NEW ROUND – Sitka Fire Chief Craig Warren chats with Patrick and Catharine Weaver this afternoon at the fire hall during a COVID-19 vaccination clinic. The Weavers were waiting fifteen minutes after receiving the Moderna version of the COVID-19 vaccine. About 100 Sitkans were scheduled to receive their first dose today. Both the Pfizer and Moderna vaccines require two doses for full efficacy. Sitkans can sign up to receive vaccinations at (Sentinel Photo by James Poulson)

Suzanne Wilstam

Suzanne Wilstam

Suzanne Wilstam (previously Sabath) passed away in Eureka, California, on March 14, 2018, at the age of 75.
Suzanne was born July 3, 1942, at the Naval Air Station Hospital (now the Naval Air Station North Island) in San Diego. Her father, Lt. Cmdr. Alfred Wilstam Jr. died in a wartime accident at Barber’s Point, O’ahu, Territory of Hawaii, in 1943. Her mother, Dorothy Deane (Hunt) Wilstam, died in 1992.
Suzanne and her only sibling, Lani, were raised in Coronado, California, by her mother and beloved grandmother, Miriam “Mimi” Hunt. In 1952, the family moved to Porterville, California, where she graduated from Porterville High School in 1960.
After graduation, Suzanne attended Porterville College, and later transferred to San Francisco State University, where she studied psychology, and performed in classical music ensembles on campus.
Suzanne married her Porterville neighbor Allen Bain in 1964, and together they had three children: David, Doug, and Amy. Suzanne and Allen divorced in 1979.
In 1981, she married her second husband, Fritz Sabath. The family moved to Massachusetts for a business opportunity and lived there for three years. In the mid 1980s, the family moved back to Eureka, and then to Los Angeles, where Suzanne worked in a number of occupations, including a position as a victim’s advocate for families affected by homicide, a job she truly valued.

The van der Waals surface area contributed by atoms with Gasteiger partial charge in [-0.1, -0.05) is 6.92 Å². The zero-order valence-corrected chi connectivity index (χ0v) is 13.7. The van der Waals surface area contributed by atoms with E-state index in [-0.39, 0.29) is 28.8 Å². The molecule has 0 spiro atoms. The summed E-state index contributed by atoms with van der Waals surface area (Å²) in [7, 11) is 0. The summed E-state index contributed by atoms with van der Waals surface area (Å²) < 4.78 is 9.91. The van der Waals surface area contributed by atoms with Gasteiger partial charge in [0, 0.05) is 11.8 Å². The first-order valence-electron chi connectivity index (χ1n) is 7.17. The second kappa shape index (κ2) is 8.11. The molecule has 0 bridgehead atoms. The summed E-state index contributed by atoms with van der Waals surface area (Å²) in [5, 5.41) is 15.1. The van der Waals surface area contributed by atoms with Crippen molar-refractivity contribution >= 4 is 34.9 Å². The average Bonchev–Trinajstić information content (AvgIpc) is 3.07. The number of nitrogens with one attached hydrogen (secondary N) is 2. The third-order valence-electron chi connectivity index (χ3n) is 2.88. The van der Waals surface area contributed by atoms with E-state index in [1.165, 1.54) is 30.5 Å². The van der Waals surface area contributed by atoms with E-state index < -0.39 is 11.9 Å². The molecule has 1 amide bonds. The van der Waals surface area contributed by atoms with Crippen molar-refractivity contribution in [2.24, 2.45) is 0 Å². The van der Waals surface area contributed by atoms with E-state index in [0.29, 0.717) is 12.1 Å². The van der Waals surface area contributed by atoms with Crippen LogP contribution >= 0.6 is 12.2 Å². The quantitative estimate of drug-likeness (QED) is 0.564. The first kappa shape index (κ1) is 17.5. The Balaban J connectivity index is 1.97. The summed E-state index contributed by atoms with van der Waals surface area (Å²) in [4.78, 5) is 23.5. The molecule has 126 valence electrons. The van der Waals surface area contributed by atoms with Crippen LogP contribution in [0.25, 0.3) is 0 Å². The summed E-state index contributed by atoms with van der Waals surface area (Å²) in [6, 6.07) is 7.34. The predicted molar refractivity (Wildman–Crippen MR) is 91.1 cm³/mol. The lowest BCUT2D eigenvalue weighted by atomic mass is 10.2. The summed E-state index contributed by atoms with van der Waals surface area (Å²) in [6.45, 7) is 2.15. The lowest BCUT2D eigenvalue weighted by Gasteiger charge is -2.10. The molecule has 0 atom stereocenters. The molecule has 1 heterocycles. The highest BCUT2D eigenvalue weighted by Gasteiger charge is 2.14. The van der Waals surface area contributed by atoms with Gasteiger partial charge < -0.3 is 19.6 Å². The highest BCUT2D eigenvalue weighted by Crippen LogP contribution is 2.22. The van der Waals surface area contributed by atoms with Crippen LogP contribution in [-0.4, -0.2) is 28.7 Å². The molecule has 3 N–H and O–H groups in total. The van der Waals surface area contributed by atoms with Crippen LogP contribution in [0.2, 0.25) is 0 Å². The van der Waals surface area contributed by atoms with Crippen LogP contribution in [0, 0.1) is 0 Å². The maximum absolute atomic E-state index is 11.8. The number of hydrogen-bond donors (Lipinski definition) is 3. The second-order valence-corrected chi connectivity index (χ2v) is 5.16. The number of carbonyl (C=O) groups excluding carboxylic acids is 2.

The chance to purchase a McDonald’s franchise prompted Suzanne and Fritz to move to Sitka, where they owned and operated the McDonald’s restaurant for about 10 years. They enjoyed their time in Sitka, adopting several wolf-hybrid dogs and even handing out dog treats through the drive-through window at their restaurant.
In 2000, she and Fritz left Sitka to move to Eureka, where they opened a new bar and café, The Saffire Rose. Amid the economic downturn, they reluctantly closed the cafe and in 2007 divorced. Fritz Sabath passed away in 2009.
Suzanne lived a fulfilling life as a mother, sister, wife, and friend. She was known for her great sense of humor and concern for others. Throughout her life Suzanne wore many hats – entrepreneur, victims advocate, small business owner, classical singer, and avid volunteer. Her greatest joys in life included her family, caring for animals, travel, and music. 
She is survived by her sister, Lani Blazer; children David Bain (Martin Keleti), Doug Bain, and Amy Bain (Graham Horwood); granddaughters Mackenzie Bain, Lily Bradley and Sloane Horwood; step-granddaughter Ashley Moraitis; and many nieces and nephews, and their children.
In keeping with her wishes, there will be no services. Those wishing to honor her life can make a donation in her name to a local mental health organization or community animal shelter.